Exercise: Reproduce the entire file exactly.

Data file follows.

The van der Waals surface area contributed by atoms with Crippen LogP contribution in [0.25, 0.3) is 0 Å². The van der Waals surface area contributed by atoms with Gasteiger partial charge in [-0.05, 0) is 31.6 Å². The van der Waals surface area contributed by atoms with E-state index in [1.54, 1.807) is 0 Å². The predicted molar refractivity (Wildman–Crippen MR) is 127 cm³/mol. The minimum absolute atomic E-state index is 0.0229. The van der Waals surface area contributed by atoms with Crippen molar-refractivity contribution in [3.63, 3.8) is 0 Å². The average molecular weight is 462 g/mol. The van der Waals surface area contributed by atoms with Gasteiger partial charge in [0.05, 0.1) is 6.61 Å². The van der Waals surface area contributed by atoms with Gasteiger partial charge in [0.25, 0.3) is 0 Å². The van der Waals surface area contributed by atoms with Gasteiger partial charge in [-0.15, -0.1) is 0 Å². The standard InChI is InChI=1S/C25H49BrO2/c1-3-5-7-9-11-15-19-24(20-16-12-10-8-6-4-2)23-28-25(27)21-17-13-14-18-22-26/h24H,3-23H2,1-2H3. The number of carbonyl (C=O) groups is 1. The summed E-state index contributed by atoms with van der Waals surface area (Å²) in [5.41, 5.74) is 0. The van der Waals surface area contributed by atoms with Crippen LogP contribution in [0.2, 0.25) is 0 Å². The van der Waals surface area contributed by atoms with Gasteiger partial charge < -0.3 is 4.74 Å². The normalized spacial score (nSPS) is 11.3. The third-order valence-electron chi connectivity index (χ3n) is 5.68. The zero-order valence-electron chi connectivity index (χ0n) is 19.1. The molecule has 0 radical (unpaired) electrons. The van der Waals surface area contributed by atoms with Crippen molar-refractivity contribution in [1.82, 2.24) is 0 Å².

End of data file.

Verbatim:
The van der Waals surface area contributed by atoms with Crippen LogP contribution in [0.25, 0.3) is 0 Å². The van der Waals surface area contributed by atoms with Gasteiger partial charge in [-0.05, 0) is 31.6 Å². The van der Waals surface area contributed by atoms with E-state index in [1.54, 1.807) is 0 Å². The predicted molar refractivity (Wildman–Crippen MR) is 127 cm³/mol. The minimum absolute atomic E-state index is 0.0229. The van der Waals surface area contributed by atoms with Crippen molar-refractivity contribution in [3.63, 3.8) is 0 Å². The average molecular weight is 462 g/mol. The van der Waals surface area contributed by atoms with Gasteiger partial charge in [0.05, 0.1) is 6.61 Å². The van der Waals surface area contributed by atoms with Gasteiger partial charge in [0.25, 0.3) is 0 Å². The van der Waals surface area contributed by atoms with Gasteiger partial charge in [-0.15, -0.1) is 0 Å². The standard InChI is InChI=1S/C25H49BrO2/c1-3-5-7-9-11-15-19-24(20-16-12-10-8-6-4-2)23-28-25(27)21-17-13-14-18-22-26/h24H,3-23H2,1-2H3. The number of carbonyl (C=O) groups is 1. The summed E-state index contributed by atoms with van der Waals surface area (Å²) in [5.41, 5.74) is 0. The van der Waals surface area contributed by atoms with Crippen LogP contribution in [0.2, 0.25) is 0 Å². The van der Waals surface area contributed by atoms with Gasteiger partial charge < -0.3 is 4.74 Å². The normalized spacial score (nSPS) is 11.3. The third-order valence-electron chi connectivity index (χ3n) is 5.68. The zero-order valence-electron chi connectivity index (χ0n) is 19.1. The molecule has 0 radical (unpaired) electrons. The van der Waals surface area contributed by atoms with Crippen molar-refractivity contribution in [1.82, 2.24) is 0 Å².